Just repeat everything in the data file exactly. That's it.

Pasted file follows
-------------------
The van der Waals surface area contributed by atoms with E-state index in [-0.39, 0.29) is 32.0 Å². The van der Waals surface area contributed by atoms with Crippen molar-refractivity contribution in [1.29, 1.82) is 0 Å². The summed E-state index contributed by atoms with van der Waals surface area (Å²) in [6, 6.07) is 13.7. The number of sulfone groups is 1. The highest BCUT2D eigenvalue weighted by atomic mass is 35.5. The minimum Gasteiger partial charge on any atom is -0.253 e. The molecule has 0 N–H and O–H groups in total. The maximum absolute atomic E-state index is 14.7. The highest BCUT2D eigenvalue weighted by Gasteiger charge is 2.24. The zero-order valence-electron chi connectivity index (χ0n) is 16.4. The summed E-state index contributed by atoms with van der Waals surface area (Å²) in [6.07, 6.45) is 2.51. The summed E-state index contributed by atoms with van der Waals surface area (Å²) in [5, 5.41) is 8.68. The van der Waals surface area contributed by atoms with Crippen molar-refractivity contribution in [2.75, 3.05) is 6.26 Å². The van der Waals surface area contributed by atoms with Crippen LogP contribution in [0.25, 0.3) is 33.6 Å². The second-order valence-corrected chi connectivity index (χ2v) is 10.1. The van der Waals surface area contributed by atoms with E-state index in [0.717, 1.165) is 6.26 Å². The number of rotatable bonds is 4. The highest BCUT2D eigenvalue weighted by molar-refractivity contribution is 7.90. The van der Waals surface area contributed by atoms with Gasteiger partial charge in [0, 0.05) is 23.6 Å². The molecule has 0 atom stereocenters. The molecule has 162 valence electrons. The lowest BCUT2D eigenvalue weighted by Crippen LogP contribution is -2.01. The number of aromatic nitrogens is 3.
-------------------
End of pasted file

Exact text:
The van der Waals surface area contributed by atoms with E-state index in [-0.39, 0.29) is 32.0 Å². The van der Waals surface area contributed by atoms with Crippen molar-refractivity contribution in [1.29, 1.82) is 0 Å². The summed E-state index contributed by atoms with van der Waals surface area (Å²) in [6, 6.07) is 13.7. The number of sulfone groups is 1. The highest BCUT2D eigenvalue weighted by atomic mass is 35.5. The minimum Gasteiger partial charge on any atom is -0.253 e. The molecule has 0 N–H and O–H groups in total. The maximum absolute atomic E-state index is 14.7. The highest BCUT2D eigenvalue weighted by Gasteiger charge is 2.24. The zero-order valence-electron chi connectivity index (χ0n) is 16.4. The summed E-state index contributed by atoms with van der Waals surface area (Å²) in [6.07, 6.45) is 2.51. The summed E-state index contributed by atoms with van der Waals surface area (Å²) in [5, 5.41) is 8.68. The van der Waals surface area contributed by atoms with Crippen molar-refractivity contribution in [2.75, 3.05) is 6.26 Å². The van der Waals surface area contributed by atoms with Crippen LogP contribution in [0.25, 0.3) is 33.6 Å². The second-order valence-corrected chi connectivity index (χ2v) is 10.1. The van der Waals surface area contributed by atoms with E-state index in [0.717, 1.165) is 6.26 Å². The number of rotatable bonds is 4. The highest BCUT2D eigenvalue weighted by molar-refractivity contribution is 7.90. The van der Waals surface area contributed by atoms with Gasteiger partial charge in [0, 0.05) is 23.6 Å². The molecule has 0 atom stereocenters. The molecule has 162 valence electrons. The lowest BCUT2D eigenvalue weighted by Crippen LogP contribution is -2.01. The number of aromatic nitrogens is 3.